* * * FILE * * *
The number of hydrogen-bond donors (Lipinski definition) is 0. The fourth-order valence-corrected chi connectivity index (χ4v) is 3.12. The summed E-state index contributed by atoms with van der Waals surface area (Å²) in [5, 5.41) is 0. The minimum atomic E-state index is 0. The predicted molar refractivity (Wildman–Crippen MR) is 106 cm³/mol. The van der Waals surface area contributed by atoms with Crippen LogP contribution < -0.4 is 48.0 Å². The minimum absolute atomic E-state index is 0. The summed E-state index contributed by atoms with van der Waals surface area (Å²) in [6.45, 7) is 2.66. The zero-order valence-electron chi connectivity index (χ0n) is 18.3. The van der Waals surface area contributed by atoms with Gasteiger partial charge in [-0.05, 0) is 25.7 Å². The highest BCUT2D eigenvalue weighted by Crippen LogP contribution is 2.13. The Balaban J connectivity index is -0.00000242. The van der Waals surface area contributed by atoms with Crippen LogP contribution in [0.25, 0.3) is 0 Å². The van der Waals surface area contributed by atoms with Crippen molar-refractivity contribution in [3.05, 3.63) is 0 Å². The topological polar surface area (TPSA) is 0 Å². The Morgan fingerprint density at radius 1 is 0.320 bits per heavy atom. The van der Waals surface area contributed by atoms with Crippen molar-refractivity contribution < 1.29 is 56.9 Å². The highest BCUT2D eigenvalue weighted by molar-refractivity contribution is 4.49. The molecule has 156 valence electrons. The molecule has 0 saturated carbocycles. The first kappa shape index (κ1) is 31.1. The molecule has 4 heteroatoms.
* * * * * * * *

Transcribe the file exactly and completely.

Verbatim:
The number of hydrogen-bond donors (Lipinski definition) is 0. The fourth-order valence-corrected chi connectivity index (χ4v) is 3.12. The summed E-state index contributed by atoms with van der Waals surface area (Å²) in [5, 5.41) is 0. The minimum atomic E-state index is 0. The predicted molar refractivity (Wildman–Crippen MR) is 106 cm³/mol. The van der Waals surface area contributed by atoms with Crippen LogP contribution < -0.4 is 48.0 Å². The minimum absolute atomic E-state index is 0. The summed E-state index contributed by atoms with van der Waals surface area (Å²) in [6.45, 7) is 2.66. The zero-order valence-electron chi connectivity index (χ0n) is 18.3. The van der Waals surface area contributed by atoms with Gasteiger partial charge in [-0.05, 0) is 25.7 Å². The highest BCUT2D eigenvalue weighted by Crippen LogP contribution is 2.13. The Balaban J connectivity index is -0.00000242. The van der Waals surface area contributed by atoms with Crippen LogP contribution in [0.25, 0.3) is 0 Å². The van der Waals surface area contributed by atoms with Crippen molar-refractivity contribution in [3.05, 3.63) is 0 Å². The topological polar surface area (TPSA) is 0 Å². The Morgan fingerprint density at radius 1 is 0.320 bits per heavy atom. The van der Waals surface area contributed by atoms with Crippen molar-refractivity contribution < 1.29 is 56.9 Å². The highest BCUT2D eigenvalue weighted by molar-refractivity contribution is 4.49. The molecule has 156 valence electrons. The molecule has 0 saturated carbocycles. The first kappa shape index (κ1) is 31.1. The molecule has 4 heteroatoms.